Another thing I waited for and never saw—dismay or surprise or even a word-based cringe over the council president’s “concerns” about all those books and computers and programs and shit in the libraries:
Council Chairman Lindel Toups, the most outspoken proponents [sic] of the revenue shift, said library officials are collecting more money than they need.
…Toups served as the chair of the “New Jail Committee,” established in 2011 to help secure funding for a new facility. He said the library’s revenue is a logical choice.
“They’ve got too much money,” Toups said. “We’re giving the public the chance to raise the jail money without raising taxes. Any blind man can see that.”
Aside from his point that the system collects too much money, Toups does not philosophically agree with the library’s evolving role in the community.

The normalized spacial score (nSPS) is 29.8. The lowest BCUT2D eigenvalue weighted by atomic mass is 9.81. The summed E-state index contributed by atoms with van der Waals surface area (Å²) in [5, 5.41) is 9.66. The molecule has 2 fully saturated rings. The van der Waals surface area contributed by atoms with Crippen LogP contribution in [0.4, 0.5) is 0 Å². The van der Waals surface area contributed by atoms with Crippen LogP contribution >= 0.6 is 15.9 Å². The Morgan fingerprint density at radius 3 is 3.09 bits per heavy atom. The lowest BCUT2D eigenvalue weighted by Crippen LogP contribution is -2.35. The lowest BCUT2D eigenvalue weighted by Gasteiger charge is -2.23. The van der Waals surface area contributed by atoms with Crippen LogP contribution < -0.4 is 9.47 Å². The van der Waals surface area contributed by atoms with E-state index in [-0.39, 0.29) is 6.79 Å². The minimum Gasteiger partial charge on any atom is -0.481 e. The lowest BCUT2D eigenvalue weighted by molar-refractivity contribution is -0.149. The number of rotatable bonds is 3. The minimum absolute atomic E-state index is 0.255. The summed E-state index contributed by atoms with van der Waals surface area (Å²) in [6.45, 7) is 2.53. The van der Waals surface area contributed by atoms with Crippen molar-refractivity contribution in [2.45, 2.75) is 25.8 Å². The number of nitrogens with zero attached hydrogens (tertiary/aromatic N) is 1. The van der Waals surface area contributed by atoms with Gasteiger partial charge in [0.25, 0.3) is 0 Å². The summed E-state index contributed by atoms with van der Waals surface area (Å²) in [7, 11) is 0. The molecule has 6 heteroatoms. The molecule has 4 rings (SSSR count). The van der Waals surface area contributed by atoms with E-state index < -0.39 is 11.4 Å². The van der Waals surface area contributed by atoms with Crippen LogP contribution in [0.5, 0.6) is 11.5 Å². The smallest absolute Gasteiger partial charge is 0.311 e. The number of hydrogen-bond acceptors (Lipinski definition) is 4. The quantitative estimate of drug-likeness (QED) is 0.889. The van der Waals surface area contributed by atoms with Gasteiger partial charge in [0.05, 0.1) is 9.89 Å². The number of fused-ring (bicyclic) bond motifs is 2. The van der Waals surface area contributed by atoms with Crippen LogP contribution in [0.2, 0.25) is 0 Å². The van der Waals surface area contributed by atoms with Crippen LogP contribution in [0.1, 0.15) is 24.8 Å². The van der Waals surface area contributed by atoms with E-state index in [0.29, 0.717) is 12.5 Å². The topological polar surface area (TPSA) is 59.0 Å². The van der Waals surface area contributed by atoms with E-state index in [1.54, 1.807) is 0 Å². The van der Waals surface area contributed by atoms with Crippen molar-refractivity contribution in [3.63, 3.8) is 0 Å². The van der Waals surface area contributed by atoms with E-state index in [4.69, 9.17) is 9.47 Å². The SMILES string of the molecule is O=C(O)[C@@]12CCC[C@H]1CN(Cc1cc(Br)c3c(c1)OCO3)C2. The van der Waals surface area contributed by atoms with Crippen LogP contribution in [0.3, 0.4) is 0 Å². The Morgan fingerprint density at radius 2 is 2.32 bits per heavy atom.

“They’re teaching Mexicans how to speak English,” the council chairman said in reference to Biblioteca Hispana, a Hispanic-language segment of the Golden Meadow library branch. “Let that son of a bitch go back to Mexico. There’s just so many things they’re doing that I don’t agree with. … Them junkies and hippies and food stamps (recipients) and all, they use the library to look at drugs and food stamps (on the Internet). I see them do it.” [emphasis added]